Nice music collection! A fellow veteran of the 1990s…

Do you like the straight matrix layout? Without a stagger, some keys are a real stretch. Essentially because pinkies are shorter than other fingers.

I'm experimenting with symmetric stagger next. As the standard stagger works well on the right but poorly on the left hand, where matrix feels more natural for me.

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Vierax

01 Sep 2013, 18:13

Muirium wrote:Nice music collection! A fellow veteran of the 1990s…
thx I didn't bought CDs since 2009 :lol: now I have more than a 56k modem and my taste is more eclectic :o
Do you like the straight matrix layout? Without a stagger, some keys are a real stretch. Essentially because pinkies are shorter than other fingers.
It's better than my cherry g3000 but it's only a step (the typematrix way) to the splitted 1+1=10 (it's up to date : the super keys must be switched with the «» and () macro keys)
From the g80, I only miss the mx clears that I'll switch because the 3000 will be for some gaming (mostly Vegastrike)
I'm experimenting with symmetric stagger next. As the standard stagger works well on the right but poorly on the left hand, where matrix feels more natural for me.
I never tried sym stag but it seemed to be a better improvement for non splitted boards like Suka and 7Bit did.

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Muirium
µ

01 Sep 2013, 18:26

I've seen Suka's work. My symmetric stagger prototype is actually one of his leftovers! But have you got a link to 7bit's? I've seen "7bit mode" layout diagrams but nothing physical.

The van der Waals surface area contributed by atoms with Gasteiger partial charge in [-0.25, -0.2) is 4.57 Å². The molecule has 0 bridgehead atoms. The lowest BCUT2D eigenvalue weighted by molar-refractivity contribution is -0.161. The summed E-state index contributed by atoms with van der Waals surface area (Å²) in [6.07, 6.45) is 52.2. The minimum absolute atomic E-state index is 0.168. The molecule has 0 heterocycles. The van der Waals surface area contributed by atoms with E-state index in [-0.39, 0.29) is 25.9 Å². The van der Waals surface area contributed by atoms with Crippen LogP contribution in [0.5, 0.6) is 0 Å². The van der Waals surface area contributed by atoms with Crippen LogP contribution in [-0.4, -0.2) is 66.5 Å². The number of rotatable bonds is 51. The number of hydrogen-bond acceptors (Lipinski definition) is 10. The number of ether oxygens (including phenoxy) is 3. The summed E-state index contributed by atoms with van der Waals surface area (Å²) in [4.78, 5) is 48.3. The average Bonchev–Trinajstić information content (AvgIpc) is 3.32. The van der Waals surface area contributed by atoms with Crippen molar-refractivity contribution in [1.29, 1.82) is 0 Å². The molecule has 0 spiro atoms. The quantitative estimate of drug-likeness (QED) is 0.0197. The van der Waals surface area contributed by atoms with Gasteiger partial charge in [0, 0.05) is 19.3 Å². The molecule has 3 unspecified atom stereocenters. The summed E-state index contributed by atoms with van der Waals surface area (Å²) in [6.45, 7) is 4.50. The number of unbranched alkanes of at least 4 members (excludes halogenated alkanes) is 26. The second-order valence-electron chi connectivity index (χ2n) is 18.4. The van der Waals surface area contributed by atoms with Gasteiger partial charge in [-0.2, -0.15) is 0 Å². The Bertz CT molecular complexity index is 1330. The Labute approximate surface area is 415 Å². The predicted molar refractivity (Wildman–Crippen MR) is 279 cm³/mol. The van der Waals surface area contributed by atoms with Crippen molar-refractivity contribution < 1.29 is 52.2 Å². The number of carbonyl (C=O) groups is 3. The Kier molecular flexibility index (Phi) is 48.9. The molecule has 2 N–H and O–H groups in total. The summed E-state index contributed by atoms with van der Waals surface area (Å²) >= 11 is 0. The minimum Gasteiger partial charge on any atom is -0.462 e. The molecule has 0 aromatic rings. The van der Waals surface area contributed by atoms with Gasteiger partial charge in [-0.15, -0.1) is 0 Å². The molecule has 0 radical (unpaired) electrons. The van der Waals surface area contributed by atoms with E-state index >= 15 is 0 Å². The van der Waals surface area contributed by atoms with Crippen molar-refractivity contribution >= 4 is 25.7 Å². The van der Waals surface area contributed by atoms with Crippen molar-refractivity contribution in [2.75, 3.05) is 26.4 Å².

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Vierax

01 Sep 2013, 21:15

no pics founded but there is a phantom plate named 7bit and his HyperMini so I think he must use them or a branded sym stag.

nisilhum

22 Oct 2014, 16:02

it depends each people for me when i type on mecha keyboard which high travel when long typing i feel my left hand weird and tired, but in short travel like laptop.etc not really feel weird but yeah i prefer symmetric of course

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ماء

22 Oct 2014, 16:25

yup, sym sgg split with tenting, very entertaining 8-)

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Touch_It

22 Oct 2014, 19:35

Asymmetry doesn't bother me. I find that both asymmetry and symmetry are pleasing to the eye to me. I think more important to me are the layout and the actual looks of the keyboard. IMO there are right and wrong ways to do both Asymmetry and Symmetry with keyboards.

jacobolus

22 Oct 2014, 23:37

Look what a high proportion of the keyboard takes either substantial reaching or is awkwardly located between fingers:
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It’s all because we’re still dealing with the legacy of:
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When we slim down all the oversized keys on a standard keyboard, and add some color coding by function and dots to represent the “home row”, we can better see the true design features of the standard keyboard layout. Its origins in the 1870s† become very obvious:

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† The design dates from before much study of human factors / ergonomics, before the concept of “touch typing”, and this was little changed from the first idea that popped into the designers’ heads after their previous design which was a 2-row piano-like layout. Later additions were haphazard, and IBM is mostly responsible for the version we have today.

cf. http://geekhack.org/index.php?topic=61798

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webwit
Wild Duck

22 Oct 2014, 23:55

jacobolus wrote: Look what a high proportion of the keyboard takes either substantial reaching or is awkwardly located between fingers:
Image
Image

The DataHand. If you ask a human, he or she would say it looks alien. If you ask an alien, it would say it looks human.

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Muirium
µ

22 Oct 2014, 23:58

Nice line. Bet they didn't dare say that in their marketing!